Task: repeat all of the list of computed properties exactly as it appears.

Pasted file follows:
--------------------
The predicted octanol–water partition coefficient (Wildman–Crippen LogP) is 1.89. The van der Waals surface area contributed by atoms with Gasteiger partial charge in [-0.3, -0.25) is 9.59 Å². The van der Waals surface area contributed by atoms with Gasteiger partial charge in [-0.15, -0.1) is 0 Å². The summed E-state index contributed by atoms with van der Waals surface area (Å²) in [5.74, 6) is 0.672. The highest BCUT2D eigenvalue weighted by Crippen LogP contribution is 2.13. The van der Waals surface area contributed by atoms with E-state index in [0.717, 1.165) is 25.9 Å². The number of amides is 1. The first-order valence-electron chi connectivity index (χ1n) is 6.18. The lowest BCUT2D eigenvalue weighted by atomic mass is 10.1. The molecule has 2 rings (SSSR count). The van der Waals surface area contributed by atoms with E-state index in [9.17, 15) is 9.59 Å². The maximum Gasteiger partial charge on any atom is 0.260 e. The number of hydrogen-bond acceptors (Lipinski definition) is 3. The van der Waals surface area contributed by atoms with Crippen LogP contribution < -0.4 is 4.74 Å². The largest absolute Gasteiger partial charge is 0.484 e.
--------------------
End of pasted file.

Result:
The predicted octanol–water partition coefficient (Wildman–Crippen LogP) is 1.89. The van der Waals surface area contributed by atoms with Gasteiger partial charge in [-0.3, -0.25) is 9.59 Å². The van der Waals surface area contributed by atoms with Gasteiger partial charge in [-0.15, -0.1) is 0 Å². The summed E-state index contributed by atoms with van der Waals surface area (Å²) in [5.74, 6) is 0.672. The highest BCUT2D eigenvalue weighted by Crippen LogP contribution is 2.13. The van der Waals surface area contributed by atoms with E-state index in [0.717, 1.165) is 25.9 Å². The number of amides is 1. The first-order valence-electron chi connectivity index (χ1n) is 6.18. The lowest BCUT2D eigenvalue weighted by atomic mass is 10.1. The molecule has 2 rings (SSSR count). The van der Waals surface area contributed by atoms with E-state index in [9.17, 15) is 9.59 Å². The maximum Gasteiger partial charge on any atom is 0.260 e. The number of hydrogen-bond acceptors (Lipinski definition) is 3. The van der Waals surface area contributed by atoms with Crippen LogP contribution < -0.4 is 4.74 Å². The largest absolute Gasteiger partial charge is 0.484 e.